Dispatch Albert Charles Ledner W H E R E

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1950s JUDITH WOODALL HAUMAN DYE (NC ’58) was recently inducted into the Ottawa Hills Foundation Hall of Fame in Ottawa Hills, Ohio. She was honored for her achievements in her singing and teaching careers and for her community contributions in the arts. She is the author of An Extraordinary Year, the story of her junior year abroad from 1956 through 1957, published in 2015 by Tate Publishing. ADRIANNE BUCHOLTZ MAUTNER (NC ’58) recently reunited with her former college roommate to celebrate her 80th birthday in San Antonio. The pair then traveled to New Orleans to relive their time there.

MICHAEL M. WAHLDER (L ’58) was formerly the U.S. magistrate for the Western District of Louisiana, covering Lafayette, Monroe and Alexandria. He also served as chief judge for the U.S. Land Commission and as a judge for the Social Security Administration for the last 20 years. Wahlder is looking forward to seeing Tulane play football this year.

1960s RICHARD J. RICHARDSON (G ’61, ’67), former provost and vice chancellor of the University of North Carolina–Chapel Hill, had a distinguished lecture series established in his honor. The inaugural Richardson Lecture will be given by Dr. Aziz Sancar, a recipient of the Nobel Prize. RUSSELL STEELE (M ’67) received this year’s most outstanding faculty member in pediatrics award from the Tulane University School of Medicine Owl Club. This is his second award in the last three years. Steele mentors a Tulane Learning Community group and has published more than 400 manuscripts in peer-reviewed journals. Currently living in Los Angeles, PAUL GARSON (A&S ’68) has a 30-year background in journalism and photography that has produced approximately 2,500 magazine and periodical features. Garson recently published his latest book, entitled African Colonial Prisoners of the Germans: A Pictorial History of Captive Soldiers in the World Wars. Recording the fate of many French Colonial African soldiers during World War I and World War II, the book features a collection of never before published photos taken by German soldiers. WILLIAM KENNEDY (G ’68) was honored at the 68th annual meeting of the Florida Anthropological Society in May 2016. For more than three decades, Kennedy mentored undergraduate and graduate students at Florida Atlantic University.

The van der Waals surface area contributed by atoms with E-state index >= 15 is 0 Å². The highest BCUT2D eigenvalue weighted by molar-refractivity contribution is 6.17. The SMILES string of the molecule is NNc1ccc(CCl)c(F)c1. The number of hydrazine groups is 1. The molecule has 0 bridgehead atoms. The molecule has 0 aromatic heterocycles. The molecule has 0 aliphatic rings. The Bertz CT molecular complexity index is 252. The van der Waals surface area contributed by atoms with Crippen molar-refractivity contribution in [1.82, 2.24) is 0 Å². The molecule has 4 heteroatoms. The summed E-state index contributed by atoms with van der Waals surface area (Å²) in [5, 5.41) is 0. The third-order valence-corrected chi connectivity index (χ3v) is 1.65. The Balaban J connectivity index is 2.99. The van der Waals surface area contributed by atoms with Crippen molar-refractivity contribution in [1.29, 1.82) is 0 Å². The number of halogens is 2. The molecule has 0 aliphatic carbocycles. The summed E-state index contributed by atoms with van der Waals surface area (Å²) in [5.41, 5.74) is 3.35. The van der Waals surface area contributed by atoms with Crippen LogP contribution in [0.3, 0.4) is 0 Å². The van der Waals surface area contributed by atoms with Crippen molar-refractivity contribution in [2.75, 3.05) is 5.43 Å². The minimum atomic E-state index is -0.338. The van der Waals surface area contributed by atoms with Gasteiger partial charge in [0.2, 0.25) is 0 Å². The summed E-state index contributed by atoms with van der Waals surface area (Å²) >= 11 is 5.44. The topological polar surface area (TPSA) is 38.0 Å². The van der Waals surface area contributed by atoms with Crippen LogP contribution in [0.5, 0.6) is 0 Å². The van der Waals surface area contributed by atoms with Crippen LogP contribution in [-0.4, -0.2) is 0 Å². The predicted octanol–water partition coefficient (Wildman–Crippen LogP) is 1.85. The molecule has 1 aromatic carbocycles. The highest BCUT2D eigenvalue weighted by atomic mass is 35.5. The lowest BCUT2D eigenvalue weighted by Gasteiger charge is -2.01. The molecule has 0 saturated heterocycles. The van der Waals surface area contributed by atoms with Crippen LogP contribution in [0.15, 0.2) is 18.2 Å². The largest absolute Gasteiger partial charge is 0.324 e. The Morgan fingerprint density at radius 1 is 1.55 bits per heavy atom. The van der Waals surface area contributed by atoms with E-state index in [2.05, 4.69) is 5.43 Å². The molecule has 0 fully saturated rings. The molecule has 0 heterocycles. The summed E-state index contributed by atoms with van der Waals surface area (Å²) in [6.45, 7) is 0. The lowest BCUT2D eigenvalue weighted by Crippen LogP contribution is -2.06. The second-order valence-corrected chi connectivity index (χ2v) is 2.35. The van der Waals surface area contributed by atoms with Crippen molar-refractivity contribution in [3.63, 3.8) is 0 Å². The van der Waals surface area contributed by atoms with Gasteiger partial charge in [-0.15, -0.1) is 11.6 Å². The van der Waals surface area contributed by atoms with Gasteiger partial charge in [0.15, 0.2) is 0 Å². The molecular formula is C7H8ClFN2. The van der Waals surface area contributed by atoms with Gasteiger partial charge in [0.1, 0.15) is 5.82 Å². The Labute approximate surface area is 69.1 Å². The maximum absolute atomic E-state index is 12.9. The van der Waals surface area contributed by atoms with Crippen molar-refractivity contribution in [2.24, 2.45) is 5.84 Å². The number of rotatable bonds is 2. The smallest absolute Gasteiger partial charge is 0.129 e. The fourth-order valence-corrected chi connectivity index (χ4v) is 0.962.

JOHN A. MIPRO (B ’58), an original charter member for the National World War II Museum, has been inducted into the museum’s Volunteer Hall of Fame. Mipro started volunteering at the museum in April 2000 (two months before it opened) and has since volunteered approximately 9,000 hours. Mipro is married to the former Linda Arceneaux of New Orleans and has four wonderful children and nine grandchildren.